You also can't really compare between different cars. A given car with its OEM spec tire on a 20" wheel may, in fact, have the same sidewall height as different car on an 18" wheel. A 295/30 for example has the same sidewall height whether it is on an 18", 19" or 20" wheel. This is not what we are referring to here. We are referring here to increasing the wheel size, and simultaneously decreasing the tire aspect ratio on a given car to maintain OEM rolling diameter.

On other larger cars, you just need a larger wheel to aesthetically balance the look, however, this, again, is not related to performance. They also don't necessarily decrease the tire's aspect ratio. They just use a larger tire with the same aspect ratio on the larger wheel. When a tire sidewall is too large, responsiveness will be diminished, but going to a shorter sidewall only goes so far. So while 16" or 17" is clearly leaves you with too much sidewall on an M3 (if they would even clear the brakes), 18" does not.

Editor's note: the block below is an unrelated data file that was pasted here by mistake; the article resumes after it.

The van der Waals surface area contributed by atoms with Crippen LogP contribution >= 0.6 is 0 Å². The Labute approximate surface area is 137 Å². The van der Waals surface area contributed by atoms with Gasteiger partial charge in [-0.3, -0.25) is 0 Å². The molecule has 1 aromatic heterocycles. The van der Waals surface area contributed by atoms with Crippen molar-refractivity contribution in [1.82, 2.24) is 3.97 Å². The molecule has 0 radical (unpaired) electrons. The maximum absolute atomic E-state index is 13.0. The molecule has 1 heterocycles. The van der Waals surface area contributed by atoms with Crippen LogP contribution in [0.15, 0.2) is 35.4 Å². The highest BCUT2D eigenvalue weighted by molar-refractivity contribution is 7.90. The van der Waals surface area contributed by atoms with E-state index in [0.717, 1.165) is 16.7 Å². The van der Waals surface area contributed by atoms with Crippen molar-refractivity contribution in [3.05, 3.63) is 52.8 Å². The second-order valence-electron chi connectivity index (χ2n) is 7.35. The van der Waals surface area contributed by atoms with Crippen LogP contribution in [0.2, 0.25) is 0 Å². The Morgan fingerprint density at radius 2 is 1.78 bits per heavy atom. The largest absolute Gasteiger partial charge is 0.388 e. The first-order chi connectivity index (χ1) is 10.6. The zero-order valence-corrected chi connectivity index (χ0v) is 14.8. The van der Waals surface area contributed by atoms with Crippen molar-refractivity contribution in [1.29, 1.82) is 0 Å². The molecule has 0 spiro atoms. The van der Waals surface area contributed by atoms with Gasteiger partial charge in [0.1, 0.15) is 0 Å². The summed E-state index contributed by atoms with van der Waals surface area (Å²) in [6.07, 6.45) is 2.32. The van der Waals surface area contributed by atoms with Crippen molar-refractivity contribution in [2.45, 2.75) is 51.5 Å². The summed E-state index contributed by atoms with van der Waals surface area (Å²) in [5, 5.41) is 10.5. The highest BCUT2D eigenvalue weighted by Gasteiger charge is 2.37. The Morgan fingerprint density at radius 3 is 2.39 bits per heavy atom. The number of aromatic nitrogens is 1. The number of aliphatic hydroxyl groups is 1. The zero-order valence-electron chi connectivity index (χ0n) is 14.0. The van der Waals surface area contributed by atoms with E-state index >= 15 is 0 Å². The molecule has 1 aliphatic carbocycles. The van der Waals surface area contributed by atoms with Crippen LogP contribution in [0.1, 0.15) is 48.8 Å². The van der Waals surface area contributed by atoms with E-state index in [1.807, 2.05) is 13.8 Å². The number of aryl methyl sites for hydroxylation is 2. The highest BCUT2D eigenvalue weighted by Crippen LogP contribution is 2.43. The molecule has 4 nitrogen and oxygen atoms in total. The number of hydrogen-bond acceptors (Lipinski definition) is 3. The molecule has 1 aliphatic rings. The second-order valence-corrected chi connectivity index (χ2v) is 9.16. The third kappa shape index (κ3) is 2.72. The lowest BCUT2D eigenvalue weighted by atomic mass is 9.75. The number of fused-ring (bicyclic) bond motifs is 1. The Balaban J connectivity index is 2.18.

Look at most track set-ups on the M3. They all run 18's. If 19's are so superior in terms of performance, why do most serious track set ups use 18? By your argument, 20" is even better than 19". How many 20" track set ups do you see? Why don't you see professional race cars using the largest wheels possible?
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Last edited by LarThaL; 10-28-2012 at 12:23 PM.
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      10-28-2012, 02:45 PM   #53
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Quote:
Originally Posted by LarThaL View Post
A given car with its OEM spec tire on a 20" wheel may, in fact, have the same sidewall height as different car on an 18" wheel. A 295/30 for example has the same sidewall height whether it is on an 18", 19" or 20" wheel. This is not what we are referring to here. We are referring here to increasing the wheel size, and simultaneously decreasing the tire aspect ratio on a given car to maintain OEM rolling diameter.
Exactly. And that is why BMW M3 on larger wheels always will be faster and sharper, but less comfy